On September the 18th Derk Wiersum, lawyer for chief witness Nabil B, was shot. Nabil b. was chief witness in the case against Ridouan Taghi. Taghi is a fugitive drugs criminal who is supposed to be charged with fifteen accomplices for the murders on fifteen people. Straight after the Wiersum’s murder, there was talk of a succeeded attack on the constitutional state. A lawyer being murdered because he was doing his job sounds like a scenario for an upcoming dramatic Netflix show, but should not happen in a developed constitutional state like the Netherlands. After all, who will still be prepared to defend chief witnesses in controversial cases, knowing that this is a risk? 

One of the most important aspects of the rule of law is that lawyers should feel safe to do their job. They are responsible for their client, but not for the actions these clients have undertaken. The murder on Wiersum has created fear among lawyers about whether or not they can still carry out their work safely. A recent survey by the ‘Advocatenblad’ shows that more than half of criminal defence lawyers in the Netherlands feel more insecure about their safety after the murder on Wiersum. Only 18 percent of criminal defence lawyers says they will still defend chief witnesses in the future. This is problematic seeing as these lawyers will be needed. This is cause the murder on Wiersum also showcases another social issue. If Wiersum was liquidated by the criminal drugs ‘underworld’ in the Nederland, this would seem to confirm an important question: is the Netherlands developing into a ‘narco-state?

The definition of a ‘narcos-state’ according to the dictionary of neologism by Marc de Coster (1999): “Narcos-state. A country were drugs are easily available, which is controlled by the trade of drugs.” Per this definition, the Netherlands does not qualify as a drugs state. This is because despite the large-scale production and consummation of drugs, the Netherlands is not controlled by politicians involved in the drugs mafia. Yet for years’ concerns have been expressed about the drugs involved violence. In Amsterdam, known for its notorious drugs underworld, lethal incidents have been happening for years. Jeroen Poelert, Deputy Chief of the National Criminal Investigation Department, spoke about the rapid growth of drugs mafia in the Nederlands in an article in the NRC: “They grow from neighborhood to the world in a few years. It grows very fast.” Apparently, it is growing too quickly for the police to catch up with. Following Wiersum’s murder and the ongoing growth of drug mafia in The Netherlands, Minister of Justice Ferdinand Grapperhaus wants to establish a national anti-drugs brigade that aims to: “roll up, steal and prevent.”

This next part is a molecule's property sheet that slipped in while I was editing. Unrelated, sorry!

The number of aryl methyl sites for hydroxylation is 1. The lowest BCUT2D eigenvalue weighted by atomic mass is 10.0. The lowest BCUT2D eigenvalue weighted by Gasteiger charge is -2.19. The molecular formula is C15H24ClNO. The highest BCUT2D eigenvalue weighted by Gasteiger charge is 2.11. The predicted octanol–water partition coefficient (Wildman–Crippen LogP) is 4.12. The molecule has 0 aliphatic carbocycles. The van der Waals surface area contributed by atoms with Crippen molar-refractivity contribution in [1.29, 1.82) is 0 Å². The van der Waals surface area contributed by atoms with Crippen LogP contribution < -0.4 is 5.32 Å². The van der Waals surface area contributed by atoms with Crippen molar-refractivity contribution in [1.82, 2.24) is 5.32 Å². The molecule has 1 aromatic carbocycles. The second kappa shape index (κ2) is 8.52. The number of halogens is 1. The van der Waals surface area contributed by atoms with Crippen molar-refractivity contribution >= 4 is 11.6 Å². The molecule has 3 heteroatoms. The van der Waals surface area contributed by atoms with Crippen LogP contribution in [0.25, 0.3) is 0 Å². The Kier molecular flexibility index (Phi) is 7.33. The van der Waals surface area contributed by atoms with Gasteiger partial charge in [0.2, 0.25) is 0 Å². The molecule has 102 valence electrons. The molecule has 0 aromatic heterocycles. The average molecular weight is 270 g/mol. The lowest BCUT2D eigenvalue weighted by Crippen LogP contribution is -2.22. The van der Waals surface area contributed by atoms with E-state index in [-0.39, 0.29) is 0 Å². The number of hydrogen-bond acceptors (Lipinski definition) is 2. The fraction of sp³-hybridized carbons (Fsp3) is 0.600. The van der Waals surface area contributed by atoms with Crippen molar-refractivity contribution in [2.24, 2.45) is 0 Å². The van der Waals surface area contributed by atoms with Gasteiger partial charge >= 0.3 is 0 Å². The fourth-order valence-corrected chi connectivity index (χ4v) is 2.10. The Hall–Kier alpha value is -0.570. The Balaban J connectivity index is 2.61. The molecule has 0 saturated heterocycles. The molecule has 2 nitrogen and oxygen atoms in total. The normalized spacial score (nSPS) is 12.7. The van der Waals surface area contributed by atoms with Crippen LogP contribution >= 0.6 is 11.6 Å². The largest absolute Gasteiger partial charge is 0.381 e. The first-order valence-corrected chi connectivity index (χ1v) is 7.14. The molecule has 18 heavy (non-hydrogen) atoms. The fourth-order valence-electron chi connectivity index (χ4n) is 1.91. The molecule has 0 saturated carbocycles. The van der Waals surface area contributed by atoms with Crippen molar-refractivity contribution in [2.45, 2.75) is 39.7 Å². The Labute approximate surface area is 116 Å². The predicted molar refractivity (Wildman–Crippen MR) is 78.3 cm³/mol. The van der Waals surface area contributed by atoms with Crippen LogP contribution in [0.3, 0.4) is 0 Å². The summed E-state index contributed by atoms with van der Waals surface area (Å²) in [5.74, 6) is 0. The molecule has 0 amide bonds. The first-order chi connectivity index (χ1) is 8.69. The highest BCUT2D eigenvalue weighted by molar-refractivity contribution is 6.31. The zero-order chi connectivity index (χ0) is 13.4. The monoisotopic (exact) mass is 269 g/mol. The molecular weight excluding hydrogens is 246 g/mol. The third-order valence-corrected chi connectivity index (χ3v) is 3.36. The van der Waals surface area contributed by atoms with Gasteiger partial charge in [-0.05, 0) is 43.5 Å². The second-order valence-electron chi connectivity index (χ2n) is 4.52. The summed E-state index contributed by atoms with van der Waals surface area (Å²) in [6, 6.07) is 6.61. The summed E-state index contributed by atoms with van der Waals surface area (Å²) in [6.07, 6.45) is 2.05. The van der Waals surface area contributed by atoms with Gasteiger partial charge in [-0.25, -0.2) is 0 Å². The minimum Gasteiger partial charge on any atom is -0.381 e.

In response to the question whether the liquidation of Derk Wiersum is an attack on the rule of law or a conformation of the ‘narco-state’ it can be stated that both are true. The rule of law has been compromised. This has been shown primarily through the reaction of lawyers that are doubting their own safety while simply doing their job. Criminal defence lawyers will be less prepared to voluntarily represent a chief witness, who right now will need more representation than before, seeing as there will be more drugs-related investigations. The assumption that Wiersum was shot by members of the cocaine mafia, confirms that the Netherlands has, at least in part, developed to a ‘narco-state’. The fact that the drugs ‘underworld’ has the ability to perform such a terrible attack on the rule of law, is enough confirmation that serious measures need to be taken to deal with drugs-related criminality in the Netherlands, if only it was to avenge Derk Wiersum.

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